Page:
Though it is unlikely, if your cat tries to eat something that then gets stuck in its throat you have to act very quickly. If your cat is conscious and is able to breathe partially do your best to keep it calm and take it to the vet as fast as you can. If it is unable to breathe then you may be able to dislodge the blockage with your fingers or with a set of tweezers, but this will be an understandably stressful time for your cat and it may bite you.
If your cat is choking and falls into unconsciousness you need to run your finger along the outside of their throat to see if you can feel the foreign object. If you can feel it do your best to push it up and out of your cat's throat from the outside. If you cannot then you will need to perform what a 'Cat Heimlich'. To perform the Heimlich manoeuvre for cats you need to place your hands on either side of its rib cage and firmly squeeze three to four times. Do this until the foreign object becomes dislodged.
If your cat does not begin to breathe again at this point, carry out the cat CPR technique detailed above under 'drowning'. Remember, even if your cat begins to breathe on its own again you still ought to take it to see a vet.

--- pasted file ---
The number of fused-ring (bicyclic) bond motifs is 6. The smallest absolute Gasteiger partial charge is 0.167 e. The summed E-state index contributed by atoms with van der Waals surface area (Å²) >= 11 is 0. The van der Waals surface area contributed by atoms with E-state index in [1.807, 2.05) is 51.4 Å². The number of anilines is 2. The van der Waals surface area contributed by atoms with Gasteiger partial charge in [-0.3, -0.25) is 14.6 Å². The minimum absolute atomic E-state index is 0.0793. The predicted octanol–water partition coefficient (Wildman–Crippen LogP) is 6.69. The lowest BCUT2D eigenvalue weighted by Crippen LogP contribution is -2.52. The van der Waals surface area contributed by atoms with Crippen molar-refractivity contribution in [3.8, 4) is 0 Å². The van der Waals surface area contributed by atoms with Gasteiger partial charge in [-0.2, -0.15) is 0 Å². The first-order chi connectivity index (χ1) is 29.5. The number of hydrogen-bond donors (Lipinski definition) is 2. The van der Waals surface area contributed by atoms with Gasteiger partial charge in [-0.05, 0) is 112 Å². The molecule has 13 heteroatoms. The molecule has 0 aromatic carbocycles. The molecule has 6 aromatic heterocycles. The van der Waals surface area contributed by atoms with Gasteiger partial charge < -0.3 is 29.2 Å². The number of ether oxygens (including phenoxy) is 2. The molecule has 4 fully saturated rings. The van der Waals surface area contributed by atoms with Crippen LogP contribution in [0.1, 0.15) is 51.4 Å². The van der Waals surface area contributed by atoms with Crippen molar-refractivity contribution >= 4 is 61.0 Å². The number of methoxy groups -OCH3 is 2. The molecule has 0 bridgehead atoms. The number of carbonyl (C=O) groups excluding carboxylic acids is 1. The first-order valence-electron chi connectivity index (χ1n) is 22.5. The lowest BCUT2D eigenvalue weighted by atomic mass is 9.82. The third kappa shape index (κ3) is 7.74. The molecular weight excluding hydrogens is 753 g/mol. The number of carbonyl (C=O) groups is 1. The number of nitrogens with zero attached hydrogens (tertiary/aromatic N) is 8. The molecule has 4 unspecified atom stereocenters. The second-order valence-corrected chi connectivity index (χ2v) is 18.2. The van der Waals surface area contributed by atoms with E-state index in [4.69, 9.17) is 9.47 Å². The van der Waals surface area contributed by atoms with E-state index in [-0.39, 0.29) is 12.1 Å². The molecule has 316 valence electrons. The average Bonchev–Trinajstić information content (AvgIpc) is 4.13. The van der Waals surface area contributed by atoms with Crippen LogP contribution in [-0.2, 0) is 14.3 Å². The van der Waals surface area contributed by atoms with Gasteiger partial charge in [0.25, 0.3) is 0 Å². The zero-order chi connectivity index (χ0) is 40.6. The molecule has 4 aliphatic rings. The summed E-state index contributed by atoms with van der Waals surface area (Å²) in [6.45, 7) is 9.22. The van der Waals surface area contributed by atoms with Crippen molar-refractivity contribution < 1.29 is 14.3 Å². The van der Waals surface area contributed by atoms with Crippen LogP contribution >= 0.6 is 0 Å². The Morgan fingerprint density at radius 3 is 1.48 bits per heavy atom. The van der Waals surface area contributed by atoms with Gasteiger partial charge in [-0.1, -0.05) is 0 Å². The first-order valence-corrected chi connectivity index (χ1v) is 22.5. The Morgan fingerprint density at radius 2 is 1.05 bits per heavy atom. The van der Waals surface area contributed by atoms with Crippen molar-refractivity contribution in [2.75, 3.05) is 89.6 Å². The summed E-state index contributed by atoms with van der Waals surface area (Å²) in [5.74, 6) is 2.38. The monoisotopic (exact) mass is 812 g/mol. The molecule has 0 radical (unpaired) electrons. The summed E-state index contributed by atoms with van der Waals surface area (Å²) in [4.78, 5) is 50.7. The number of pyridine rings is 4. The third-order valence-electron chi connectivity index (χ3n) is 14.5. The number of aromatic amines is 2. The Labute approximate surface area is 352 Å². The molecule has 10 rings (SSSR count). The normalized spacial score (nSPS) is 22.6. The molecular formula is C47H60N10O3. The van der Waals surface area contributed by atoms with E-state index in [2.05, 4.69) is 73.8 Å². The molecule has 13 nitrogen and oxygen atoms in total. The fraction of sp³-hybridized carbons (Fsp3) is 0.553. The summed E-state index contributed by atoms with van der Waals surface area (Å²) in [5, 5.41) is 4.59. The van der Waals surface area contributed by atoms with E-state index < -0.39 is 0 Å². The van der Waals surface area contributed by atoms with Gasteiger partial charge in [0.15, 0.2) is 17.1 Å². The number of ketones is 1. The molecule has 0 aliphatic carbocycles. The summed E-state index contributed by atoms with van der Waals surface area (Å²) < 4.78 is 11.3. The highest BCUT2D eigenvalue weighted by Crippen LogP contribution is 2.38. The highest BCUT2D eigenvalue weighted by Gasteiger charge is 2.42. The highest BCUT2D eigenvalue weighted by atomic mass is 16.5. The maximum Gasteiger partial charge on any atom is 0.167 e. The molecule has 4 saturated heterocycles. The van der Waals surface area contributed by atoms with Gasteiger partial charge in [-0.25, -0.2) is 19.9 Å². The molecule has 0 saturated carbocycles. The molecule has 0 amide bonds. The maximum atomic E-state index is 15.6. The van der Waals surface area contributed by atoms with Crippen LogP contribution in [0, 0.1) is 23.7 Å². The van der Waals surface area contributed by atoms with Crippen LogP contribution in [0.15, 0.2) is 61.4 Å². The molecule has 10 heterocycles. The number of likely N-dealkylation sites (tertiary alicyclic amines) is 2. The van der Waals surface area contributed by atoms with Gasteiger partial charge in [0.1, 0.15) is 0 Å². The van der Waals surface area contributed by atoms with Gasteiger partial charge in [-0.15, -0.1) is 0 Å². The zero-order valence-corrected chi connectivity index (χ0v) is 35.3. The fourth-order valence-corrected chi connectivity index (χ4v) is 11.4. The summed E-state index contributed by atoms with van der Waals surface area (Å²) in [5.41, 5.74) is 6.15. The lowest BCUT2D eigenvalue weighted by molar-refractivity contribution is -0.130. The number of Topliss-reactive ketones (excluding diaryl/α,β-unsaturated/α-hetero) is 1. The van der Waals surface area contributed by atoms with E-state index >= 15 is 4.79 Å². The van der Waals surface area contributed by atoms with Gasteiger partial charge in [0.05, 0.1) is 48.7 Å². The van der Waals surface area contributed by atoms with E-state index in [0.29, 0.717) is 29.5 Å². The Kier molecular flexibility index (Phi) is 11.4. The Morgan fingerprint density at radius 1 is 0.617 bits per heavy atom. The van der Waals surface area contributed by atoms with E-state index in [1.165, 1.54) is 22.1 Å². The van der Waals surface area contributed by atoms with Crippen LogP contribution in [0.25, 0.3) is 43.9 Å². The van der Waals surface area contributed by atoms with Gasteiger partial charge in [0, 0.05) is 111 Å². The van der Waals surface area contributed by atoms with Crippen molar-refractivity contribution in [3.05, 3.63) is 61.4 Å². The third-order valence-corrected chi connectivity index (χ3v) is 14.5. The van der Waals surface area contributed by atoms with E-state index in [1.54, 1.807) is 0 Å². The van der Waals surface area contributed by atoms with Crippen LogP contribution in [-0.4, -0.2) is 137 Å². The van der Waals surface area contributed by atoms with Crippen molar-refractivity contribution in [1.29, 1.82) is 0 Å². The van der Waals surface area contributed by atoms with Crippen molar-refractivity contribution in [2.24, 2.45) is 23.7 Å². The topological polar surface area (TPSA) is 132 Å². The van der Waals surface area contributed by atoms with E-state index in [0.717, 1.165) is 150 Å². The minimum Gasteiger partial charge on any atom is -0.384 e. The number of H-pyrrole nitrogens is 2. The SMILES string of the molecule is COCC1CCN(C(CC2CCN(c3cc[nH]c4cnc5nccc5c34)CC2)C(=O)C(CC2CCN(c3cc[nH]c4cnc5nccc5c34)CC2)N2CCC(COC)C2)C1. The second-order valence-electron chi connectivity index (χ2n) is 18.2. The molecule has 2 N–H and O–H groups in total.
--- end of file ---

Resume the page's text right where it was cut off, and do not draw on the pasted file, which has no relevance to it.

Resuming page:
If you walk in to a room and find your cat is unconscious check for its heart beat immediately. If you do not know how to take a cat's pulse, simply roll it over so that it is lying on its left side and place two of your fingers just behind its front leg and shoulder. If its heart is beating call a vet and ask them for their advice. If their pulse is especially weak place your cat gently into a box or carrier, cover it in a blanket and take it to see a vet at once.
If having checked your cat's pulse you find it is not breathing, use the cat first aid technique mentioned above and feel down the outside of its throat for foreign objects. If you find something try to work it out of the cat's throat from the outside. If you cannot find anything, or if after dislodging the object fro its throat it is still not breathing, carry out the cat CPR technique described in the above point on drowning. Don't forget, even if it starts to breathe again and seems fine, it is still better to consult a professional vet.